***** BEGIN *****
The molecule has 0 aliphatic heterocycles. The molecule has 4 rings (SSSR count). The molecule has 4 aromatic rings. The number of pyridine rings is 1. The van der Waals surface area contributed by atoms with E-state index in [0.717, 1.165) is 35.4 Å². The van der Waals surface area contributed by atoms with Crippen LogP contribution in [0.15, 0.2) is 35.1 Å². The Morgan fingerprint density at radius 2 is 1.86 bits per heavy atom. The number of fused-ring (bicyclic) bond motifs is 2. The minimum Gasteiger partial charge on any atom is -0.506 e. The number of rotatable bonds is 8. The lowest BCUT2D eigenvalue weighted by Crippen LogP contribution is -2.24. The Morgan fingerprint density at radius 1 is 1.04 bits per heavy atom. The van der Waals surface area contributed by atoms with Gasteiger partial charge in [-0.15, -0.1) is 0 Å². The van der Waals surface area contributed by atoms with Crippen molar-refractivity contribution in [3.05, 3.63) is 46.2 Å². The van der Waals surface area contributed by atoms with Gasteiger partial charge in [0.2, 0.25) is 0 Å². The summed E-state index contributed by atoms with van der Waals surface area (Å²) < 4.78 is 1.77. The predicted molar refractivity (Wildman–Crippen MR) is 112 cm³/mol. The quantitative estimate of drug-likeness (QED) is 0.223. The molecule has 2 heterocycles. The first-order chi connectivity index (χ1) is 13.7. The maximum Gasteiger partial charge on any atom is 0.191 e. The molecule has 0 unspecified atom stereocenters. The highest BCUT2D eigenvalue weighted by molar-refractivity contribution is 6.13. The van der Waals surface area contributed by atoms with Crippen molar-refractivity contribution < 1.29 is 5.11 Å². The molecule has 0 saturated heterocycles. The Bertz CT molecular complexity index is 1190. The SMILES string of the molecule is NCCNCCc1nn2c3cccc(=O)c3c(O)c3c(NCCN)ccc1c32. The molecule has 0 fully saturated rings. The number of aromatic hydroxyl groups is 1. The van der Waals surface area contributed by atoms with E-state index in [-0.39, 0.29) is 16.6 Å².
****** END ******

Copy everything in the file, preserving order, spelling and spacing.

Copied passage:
The molecule has 0 aliphatic heterocycles. The molecule has 4 rings (SSSR count). The molecule has 4 aromatic rings. The number of pyridine rings is 1. The van der Waals surface area contributed by atoms with E-state index in [0.717, 1.165) is 35.4 Å². The van der Waals surface area contributed by atoms with Crippen LogP contribution in [0.15, 0.2) is 35.1 Å². The Morgan fingerprint density at radius 2 is 1.86 bits per heavy atom. The number of fused-ring (bicyclic) bond motifs is 2. The minimum Gasteiger partial charge on any atom is -0.506 e. The number of rotatable bonds is 8. The lowest BCUT2D eigenvalue weighted by Crippen LogP contribution is -2.24. The Morgan fingerprint density at radius 1 is 1.04 bits per heavy atom. The van der Waals surface area contributed by atoms with Gasteiger partial charge in [-0.15, -0.1) is 0 Å². The van der Waals surface area contributed by atoms with Crippen molar-refractivity contribution in [3.05, 3.63) is 46.2 Å². The van der Waals surface area contributed by atoms with Gasteiger partial charge in [0.2, 0.25) is 0 Å². The summed E-state index contributed by atoms with van der Waals surface area (Å²) < 4.78 is 1.77. The predicted molar refractivity (Wildman–Crippen MR) is 112 cm³/mol. The quantitative estimate of drug-likeness (QED) is 0.223. The molecule has 2 heterocycles. The first-order chi connectivity index (χ1) is 13.7. The maximum Gasteiger partial charge on any atom is 0.191 e. The molecule has 0 unspecified atom stereocenters. The highest BCUT2D eigenvalue weighted by molar-refractivity contribution is 6.13. The van der Waals surface area contributed by atoms with Crippen molar-refractivity contribution < 1.29 is 5.11 Å². The molecule has 0 saturated heterocycles. The Bertz CT molecular complexity index is 1190. The SMILES string of the molecule is NCCNCCc1nn2c3cccc(=O)c3c(O)c3c(NCCN)ccc1c32. The molecule has 0 fully saturated rings. The number of aromatic hydroxyl groups is 1. The van der Waals surface area contributed by atoms with E-state index in [-0.39, 0.29) is 16.6 Å².